550 Malawians languishing in Zimbabwean jails

Malawians in Zimbabwe prisons

Prisoners await their early release from Chikurubi Maximum Prison in Harare on April 17, 2021 after a presidential amnesty by Zimbabwe President.  A report shows that 550 Malawians are languishing in Zimbabwean jails.

Photo credit: AFP

Zimbabwe’s prisons are holding about 550 Malawian citizens who were caught trying to sneak into South Africa without proper travel documents, it has emerged.

The Malawians are being detained with criminals while awaiting deportation to their country.

Zimbabwe, unlike countries such as South Africa, does not have holding facilities for immigrants awaiting deportation and they are sent to prisons.

According to authorities, 317 Malawians are in prisons in the capital Harare, 83 are in a prison in the Midlands city of Gweru, 82 in Chivhu and 86 in Mvuma.

The majority of the immigrants had no intention of staying in Zimbabwe as they were caught en-route to South Africa.

Malawi has since sought help from international institutions such as the International Migration Organisation (IOM) to facilitate the return of its citizens.

IOM Zimbabwe spokesperson Fadzai Nyamande-Pangeti confirmed that the organisation was considering the request from the Malawian government.

“We are supporting the government (of Zimbabwe) through the provision of varied logistical support as we always do where funding is available,” Ms Nyamande-Pangeti said.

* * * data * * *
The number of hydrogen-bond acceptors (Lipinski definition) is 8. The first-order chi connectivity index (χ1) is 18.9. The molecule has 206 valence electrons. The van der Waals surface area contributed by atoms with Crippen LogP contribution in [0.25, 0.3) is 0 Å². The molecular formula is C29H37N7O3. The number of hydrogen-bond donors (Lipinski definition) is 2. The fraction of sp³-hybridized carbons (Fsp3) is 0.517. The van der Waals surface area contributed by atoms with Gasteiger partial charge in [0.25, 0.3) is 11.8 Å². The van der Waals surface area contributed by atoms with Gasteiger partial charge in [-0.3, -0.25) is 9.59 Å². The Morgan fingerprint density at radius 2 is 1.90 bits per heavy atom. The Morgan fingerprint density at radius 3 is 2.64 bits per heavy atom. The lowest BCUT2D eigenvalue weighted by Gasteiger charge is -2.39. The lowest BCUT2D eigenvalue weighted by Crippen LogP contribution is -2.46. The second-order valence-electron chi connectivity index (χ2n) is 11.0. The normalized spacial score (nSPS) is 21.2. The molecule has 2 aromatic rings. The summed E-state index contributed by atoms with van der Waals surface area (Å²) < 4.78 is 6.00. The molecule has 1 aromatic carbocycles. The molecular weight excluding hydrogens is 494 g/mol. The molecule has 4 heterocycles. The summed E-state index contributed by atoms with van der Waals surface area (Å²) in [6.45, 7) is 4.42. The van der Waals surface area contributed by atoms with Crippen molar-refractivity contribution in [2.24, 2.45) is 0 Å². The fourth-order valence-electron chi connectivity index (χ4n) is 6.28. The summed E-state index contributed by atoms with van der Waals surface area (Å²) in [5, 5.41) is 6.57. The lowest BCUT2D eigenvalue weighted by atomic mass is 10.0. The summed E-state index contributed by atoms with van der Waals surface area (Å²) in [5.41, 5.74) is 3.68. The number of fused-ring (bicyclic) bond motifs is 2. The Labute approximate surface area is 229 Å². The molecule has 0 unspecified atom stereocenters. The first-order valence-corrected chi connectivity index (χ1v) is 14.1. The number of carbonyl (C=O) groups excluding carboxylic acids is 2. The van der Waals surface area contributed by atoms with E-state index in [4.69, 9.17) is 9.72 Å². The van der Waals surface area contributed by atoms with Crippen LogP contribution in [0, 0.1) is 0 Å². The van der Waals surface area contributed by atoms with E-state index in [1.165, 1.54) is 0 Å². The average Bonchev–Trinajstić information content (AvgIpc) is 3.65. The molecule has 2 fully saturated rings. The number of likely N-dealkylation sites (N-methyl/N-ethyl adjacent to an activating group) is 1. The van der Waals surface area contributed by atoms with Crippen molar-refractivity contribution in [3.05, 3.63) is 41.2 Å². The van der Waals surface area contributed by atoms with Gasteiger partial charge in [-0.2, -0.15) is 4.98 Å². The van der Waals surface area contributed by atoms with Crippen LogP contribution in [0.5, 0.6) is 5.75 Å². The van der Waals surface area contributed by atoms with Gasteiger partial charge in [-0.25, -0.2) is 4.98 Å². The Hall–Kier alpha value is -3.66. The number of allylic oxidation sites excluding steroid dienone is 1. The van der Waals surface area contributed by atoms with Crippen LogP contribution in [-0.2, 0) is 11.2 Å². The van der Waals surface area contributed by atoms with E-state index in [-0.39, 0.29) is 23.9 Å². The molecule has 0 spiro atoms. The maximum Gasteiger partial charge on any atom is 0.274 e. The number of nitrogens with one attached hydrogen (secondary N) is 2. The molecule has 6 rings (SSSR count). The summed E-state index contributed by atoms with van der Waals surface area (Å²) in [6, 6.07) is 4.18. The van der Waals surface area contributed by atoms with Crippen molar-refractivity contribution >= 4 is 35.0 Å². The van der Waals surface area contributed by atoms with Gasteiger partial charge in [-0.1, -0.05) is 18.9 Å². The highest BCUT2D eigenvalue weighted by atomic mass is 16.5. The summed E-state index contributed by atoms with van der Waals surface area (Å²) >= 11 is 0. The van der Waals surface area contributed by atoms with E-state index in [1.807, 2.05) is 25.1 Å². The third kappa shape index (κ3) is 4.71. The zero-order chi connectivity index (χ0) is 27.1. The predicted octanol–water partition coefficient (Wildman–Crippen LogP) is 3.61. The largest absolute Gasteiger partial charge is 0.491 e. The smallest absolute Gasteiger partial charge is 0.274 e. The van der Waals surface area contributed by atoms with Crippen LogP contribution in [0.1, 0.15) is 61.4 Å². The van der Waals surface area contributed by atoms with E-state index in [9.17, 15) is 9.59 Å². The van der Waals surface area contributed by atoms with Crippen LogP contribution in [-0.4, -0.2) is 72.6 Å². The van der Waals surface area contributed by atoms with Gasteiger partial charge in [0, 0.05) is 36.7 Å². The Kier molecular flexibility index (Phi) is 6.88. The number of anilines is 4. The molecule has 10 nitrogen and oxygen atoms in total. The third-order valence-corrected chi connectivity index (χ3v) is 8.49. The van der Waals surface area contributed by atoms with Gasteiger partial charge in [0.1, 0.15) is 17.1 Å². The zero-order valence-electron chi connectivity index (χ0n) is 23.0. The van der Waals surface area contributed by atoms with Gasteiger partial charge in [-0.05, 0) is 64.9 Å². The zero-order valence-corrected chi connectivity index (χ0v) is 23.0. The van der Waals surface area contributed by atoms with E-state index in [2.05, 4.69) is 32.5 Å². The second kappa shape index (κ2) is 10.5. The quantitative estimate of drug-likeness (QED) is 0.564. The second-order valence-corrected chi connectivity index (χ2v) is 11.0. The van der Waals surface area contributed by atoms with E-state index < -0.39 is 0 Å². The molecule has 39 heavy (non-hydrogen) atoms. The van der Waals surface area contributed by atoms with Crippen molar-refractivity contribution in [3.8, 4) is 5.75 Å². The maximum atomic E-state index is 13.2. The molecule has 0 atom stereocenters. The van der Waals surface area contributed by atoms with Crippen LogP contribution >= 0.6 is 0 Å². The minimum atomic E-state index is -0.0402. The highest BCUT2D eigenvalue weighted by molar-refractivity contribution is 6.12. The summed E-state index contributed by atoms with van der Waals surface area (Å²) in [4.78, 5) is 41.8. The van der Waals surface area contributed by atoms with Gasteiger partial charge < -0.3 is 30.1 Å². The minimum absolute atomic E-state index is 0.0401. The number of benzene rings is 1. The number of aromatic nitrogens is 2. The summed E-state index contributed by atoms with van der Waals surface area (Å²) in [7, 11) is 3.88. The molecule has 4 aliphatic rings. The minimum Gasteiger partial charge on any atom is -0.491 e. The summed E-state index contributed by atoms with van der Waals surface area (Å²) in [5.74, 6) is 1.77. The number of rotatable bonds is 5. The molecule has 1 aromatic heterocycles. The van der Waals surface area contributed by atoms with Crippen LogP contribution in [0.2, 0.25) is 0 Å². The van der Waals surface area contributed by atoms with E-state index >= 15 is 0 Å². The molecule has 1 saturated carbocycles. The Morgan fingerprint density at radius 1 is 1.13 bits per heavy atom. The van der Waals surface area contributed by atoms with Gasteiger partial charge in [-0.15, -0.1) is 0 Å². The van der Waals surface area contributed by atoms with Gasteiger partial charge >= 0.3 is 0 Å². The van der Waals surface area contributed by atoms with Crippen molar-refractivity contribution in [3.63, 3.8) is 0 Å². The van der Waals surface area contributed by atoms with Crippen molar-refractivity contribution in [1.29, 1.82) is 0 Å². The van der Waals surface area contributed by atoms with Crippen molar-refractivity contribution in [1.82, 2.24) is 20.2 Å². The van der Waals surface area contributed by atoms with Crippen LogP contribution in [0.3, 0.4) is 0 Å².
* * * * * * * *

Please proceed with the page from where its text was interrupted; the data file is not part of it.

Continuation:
“We cannot provide any other details on the progress of this operation or how long these Malawian nationals have been in Zimbabwe.

Zimbabwe’s Foreign Affairs ministry spokesperson Livit Mugejo said: “These are not prisoners, they were only intercepted and found to have inadequate papers.

“The embassy of Malawi is processing their papers for the to go back to Malawi.”

The Zimbabwe Human Rights Commission says it is not ideal for immigrants to be locked up in prisons with criminals as this was a violation of human rights violations.

Immigrants from across Africa use Zimbabwe as an entry point into South Africa due to the country’s porous borders.

In its report for July, IOM said the majority of immigrants that left Zimbabwe during the period used illegal entry points.

“The majority of outflows were through irregular crossing points whilst inflows were mostly through formal crossing points,” IOM said.

“Out of the total migrants observed, 58 percent were males whilst 42 percent were females.

“Seventy percent of these migrants were between the ages of 20 and 49 with the majority (33 percent) travelling to conduct short term local economic activities.”

South Africa is a magnet for African immigrants fleeing wars and poverty in their own countries because of its relative political and economic stability.

Tens of thousands of Zimbabwean immigrants have also found economic refuge in the neighbouring country.

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